Annie Besant, the daughter of William Wood and Emily Morris, was born at 2 Fish Street, London in 1847. Annie's father, a doctor, died when she was only five years old. Without any savings, Annie's mother found work looking after boarders at Harrow School. Mrs. Wood was unable to care for Annie and she persuaded a friend, Ellen Marryat, who lived in Charmouth in Dorset, to take responsibility for her upbringing.
In 1866 Annie met the Rev. Frank Besant. Although only nineteen, Annie agreed to marry the young clergyman in Hastings on 21st December 1867. By the time she was twenty-three Annie had two children, Digby (16th January 1869) and Mabel (28th August 1870). However, Annie was deeply unhappy because her independent sprit clashed with the traditional views of her husband. Annie also began to question her religious beliefs. When Annie refused to attend communion, Frank Besant ordered her to leave the family home. A legal separation was arranged and Digby, the son, stayed with his father, and Mabel went to live with Annie in London.
After leaving her husband Annie Besant completely rejected Christianity and in 1874 joined the Secular Society. Annie soon developed a close relationship with Charles Bradlaugh, editor of the radical National Reformer and leader of the secular movement in Britain. Bradlaugh gave Annie a job working for the National Reformer and during the next few years wrote many articles on issues such as marriage and women's rights.
Besant also developed a reputation as an outstanding public speaker. The Irish journalist, T. P. O'Connor wrote: " What a beautiful and attractive and irresistible creature she was then’with her slight but full and well-shaped figure, her dark hair, her finely chiselled features… with that short upper lip that seemed always in a pout". Beatrice Webb claimed that she was the "only woman I have ever known who is a real orator, who has the gift of public persuasion."
Tom Mann agreed: "The first time I heard Mrs. Besant was in Birmingham, about 1875. The only women speakers I had heard before this were of mediocre quality. Mrs. Besant transfixed me; her superb control of voice, her whole-souled devotion to the cause she was advocating, her love of the down-trodden, and her appeal on behalf of a sound education for all children, created such an impression upon me, that I quietly, but firmly, created such an impression upon me, that I quietly, but firmly, resolved that I would ascertain more correctly the why and wherefore of her creed."
In 1877 Annie Besant and Charles Bradlaugh decided to publish The Fruits of Philosophy, written by Charles Knowlton, a book that advocated birth control. Besant and Bradlaugh were charged with publishing material that was "likely to deprave or corrupt those whose minds are open to immoral influences". In court they argued that "we think it more moral to prevent conception of children than, after they are born, to murder them by want of food, air and clothing." Besant and Bradlaugh were both found guilty of publishing an "obscene libel" and sentenced to six months in prison. At the Court of Appeal the sentence was quashed.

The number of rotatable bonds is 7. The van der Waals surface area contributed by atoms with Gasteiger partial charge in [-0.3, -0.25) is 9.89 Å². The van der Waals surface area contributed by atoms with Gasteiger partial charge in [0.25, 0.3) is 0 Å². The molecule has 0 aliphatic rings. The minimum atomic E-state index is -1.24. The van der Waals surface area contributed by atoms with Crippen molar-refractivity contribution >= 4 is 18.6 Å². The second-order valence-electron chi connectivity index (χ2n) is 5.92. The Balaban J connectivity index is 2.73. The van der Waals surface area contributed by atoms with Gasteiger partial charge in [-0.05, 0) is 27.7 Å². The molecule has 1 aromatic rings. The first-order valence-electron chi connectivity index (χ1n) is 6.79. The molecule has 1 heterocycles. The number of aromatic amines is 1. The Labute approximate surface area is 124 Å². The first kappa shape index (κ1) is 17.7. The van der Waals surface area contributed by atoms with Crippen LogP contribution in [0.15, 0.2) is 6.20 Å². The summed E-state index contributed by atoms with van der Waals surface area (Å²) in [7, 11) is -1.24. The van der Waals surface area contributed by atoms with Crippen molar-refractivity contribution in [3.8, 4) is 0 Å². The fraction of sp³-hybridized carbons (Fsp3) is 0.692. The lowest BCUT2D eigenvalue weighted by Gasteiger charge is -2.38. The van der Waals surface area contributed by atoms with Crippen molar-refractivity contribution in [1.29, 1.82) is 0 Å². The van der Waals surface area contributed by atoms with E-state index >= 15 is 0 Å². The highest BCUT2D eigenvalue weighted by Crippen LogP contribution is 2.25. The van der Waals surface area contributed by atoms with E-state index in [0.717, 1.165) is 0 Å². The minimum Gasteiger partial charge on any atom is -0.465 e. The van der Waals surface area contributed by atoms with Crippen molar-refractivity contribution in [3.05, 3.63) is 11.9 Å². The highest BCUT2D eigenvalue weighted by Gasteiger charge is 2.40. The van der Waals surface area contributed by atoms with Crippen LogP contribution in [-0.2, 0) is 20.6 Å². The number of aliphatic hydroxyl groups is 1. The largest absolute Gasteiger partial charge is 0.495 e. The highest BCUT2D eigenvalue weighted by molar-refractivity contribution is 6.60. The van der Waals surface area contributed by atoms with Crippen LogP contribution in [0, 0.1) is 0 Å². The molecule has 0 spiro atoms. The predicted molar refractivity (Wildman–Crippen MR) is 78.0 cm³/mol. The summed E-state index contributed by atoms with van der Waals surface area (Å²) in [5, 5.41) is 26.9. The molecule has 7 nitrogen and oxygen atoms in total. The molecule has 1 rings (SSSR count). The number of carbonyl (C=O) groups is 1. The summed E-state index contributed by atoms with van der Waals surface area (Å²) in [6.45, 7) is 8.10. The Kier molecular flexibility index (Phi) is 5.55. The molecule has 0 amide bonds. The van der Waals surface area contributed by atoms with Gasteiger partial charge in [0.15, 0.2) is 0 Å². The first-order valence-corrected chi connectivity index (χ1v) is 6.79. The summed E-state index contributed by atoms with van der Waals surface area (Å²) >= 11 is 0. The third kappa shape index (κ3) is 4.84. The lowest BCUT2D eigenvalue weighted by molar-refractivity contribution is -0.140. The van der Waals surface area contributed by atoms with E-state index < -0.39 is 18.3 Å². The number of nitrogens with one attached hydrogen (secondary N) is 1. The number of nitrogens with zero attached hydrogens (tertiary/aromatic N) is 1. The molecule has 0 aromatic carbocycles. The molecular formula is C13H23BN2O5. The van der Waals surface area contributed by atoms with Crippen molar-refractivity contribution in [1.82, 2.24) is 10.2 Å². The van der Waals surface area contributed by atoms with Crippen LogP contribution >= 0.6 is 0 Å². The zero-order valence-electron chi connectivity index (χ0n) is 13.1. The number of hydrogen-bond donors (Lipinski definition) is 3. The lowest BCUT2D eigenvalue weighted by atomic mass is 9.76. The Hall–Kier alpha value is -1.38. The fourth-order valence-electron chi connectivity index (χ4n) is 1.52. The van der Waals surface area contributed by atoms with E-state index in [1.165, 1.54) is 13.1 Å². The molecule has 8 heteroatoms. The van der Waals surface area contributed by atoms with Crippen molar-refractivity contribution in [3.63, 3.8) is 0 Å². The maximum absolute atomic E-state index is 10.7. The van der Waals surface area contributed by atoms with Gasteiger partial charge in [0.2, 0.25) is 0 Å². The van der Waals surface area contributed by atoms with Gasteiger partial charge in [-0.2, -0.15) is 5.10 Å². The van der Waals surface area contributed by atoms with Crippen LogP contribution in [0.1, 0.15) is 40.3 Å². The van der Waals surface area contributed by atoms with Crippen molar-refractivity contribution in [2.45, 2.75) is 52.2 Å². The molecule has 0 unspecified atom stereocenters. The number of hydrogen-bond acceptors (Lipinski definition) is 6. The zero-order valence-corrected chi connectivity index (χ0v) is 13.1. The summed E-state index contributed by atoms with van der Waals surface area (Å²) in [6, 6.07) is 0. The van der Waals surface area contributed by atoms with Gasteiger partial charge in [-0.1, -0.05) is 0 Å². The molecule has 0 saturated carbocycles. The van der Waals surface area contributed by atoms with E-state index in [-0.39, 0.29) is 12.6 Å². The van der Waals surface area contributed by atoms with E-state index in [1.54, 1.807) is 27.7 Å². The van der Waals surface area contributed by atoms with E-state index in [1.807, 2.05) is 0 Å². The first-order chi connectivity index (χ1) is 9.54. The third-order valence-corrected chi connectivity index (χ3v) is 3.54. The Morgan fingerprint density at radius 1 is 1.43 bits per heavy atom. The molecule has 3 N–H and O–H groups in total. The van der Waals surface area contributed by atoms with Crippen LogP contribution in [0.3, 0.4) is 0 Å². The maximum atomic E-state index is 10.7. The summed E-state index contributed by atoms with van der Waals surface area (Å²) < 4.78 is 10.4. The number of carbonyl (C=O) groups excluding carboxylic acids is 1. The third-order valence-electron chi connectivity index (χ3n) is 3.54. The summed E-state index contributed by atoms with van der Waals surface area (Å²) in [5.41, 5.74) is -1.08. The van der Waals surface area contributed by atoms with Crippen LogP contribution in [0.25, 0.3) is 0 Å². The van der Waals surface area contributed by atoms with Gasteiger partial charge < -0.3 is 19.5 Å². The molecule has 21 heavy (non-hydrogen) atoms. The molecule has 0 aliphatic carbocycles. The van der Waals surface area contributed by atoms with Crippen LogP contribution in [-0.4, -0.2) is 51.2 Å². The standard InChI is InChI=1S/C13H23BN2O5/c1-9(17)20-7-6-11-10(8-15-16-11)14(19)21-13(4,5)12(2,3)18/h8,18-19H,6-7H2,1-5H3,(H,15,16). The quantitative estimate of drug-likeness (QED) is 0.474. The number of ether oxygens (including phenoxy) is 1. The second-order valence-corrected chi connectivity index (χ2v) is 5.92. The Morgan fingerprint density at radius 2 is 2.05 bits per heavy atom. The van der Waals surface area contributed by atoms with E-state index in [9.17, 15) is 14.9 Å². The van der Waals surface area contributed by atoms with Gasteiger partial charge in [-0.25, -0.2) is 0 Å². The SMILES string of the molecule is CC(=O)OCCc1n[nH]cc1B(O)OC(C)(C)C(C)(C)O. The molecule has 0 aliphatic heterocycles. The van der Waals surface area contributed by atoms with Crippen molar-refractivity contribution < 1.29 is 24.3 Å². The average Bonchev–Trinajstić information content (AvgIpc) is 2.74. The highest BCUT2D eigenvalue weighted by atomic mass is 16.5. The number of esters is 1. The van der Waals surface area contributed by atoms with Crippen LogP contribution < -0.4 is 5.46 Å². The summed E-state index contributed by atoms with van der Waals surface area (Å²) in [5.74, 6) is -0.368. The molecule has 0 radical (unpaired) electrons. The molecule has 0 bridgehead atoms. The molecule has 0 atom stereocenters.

After the court-case Besant wrote and published her own book advocating birth control entitled The Laws of Population. The idea of a woman advocating birth-control received wide-publicity. Newspapers like The Times accused Besant of writing "an indecent, lewd, filthy, bawdy and obscene book". Rev. Besant used the publicity of the case to persuade the courts that he, rather than Annie Besant, should have custody of their daughter Mabel.
In 1880 Charles Bradlaugh was elected MP for Northampton, but as he was not a Christian he refused to take the oath, and was expelled from the House of Commons. As well as working with Bradlaugh, Besant also became friends with socialists such as Walter Crane, Edward Aveling and George Bernard Shaw. This upset Bradlaugh, who regarded socialism as a disruptive foreign doctrine.
After joining the Social Democratic Federation, Annie started her own campaigning newspaper called The Link. Like Catherine Booth of the Salvation Army, Annie was concerned about the health of young women workers at theBryant & May match factory. On 23rd June, 1888, Annie published an article White Slavery in London where she drew attention to the dangers of phosphorus fumes and complained about the low wages paid to the women who worked at Bryant & May.
Three women who provided information for Annie's article were sacked. Annie responded by helping the women at Bryant & May to form a Matchgirls Union. After a three week strike, the company was forced to make significant concessions including the re-employment the three victimized women.
Besant also join the socialist group, the Fabian Society, and in 1889 contributed to the influencial book, Fabian Essays. As well as Besant, the book included articles by George Bernard Shaw, Sydney Webb, Sydney Olivier, Graham Wallas, William Clarke and Hubert Bland. Edited by Shaw, the book sold 27,000 copies in two years.
In 1889 Annie Besant was elected to the London School Board. After heading the poll with a fifteen thousand majority over the next candidate, Besant argued that she had been given a mandate for large-scale reform of local schools. Some of her many achievements included a programme of free meals for undernourished children and free medical examinations for all those in elementary schools.
In the 1890s Annie Besant became a supporter of Theosophy, a religious movement founded by Helena Blavatsky in 1875. Theosophy was based on Hindu ideas of karma and reincarnation with nirvana as the eventual aim. Besant went to live in India but she remained interested in the subject of women's rights. She continued to write letters to British newspapers arguing the case for women's suffrage and in 1911 was one of the main speakers at an important NUWSS rally in London.
Annie Besant died in India on 20th September 1933.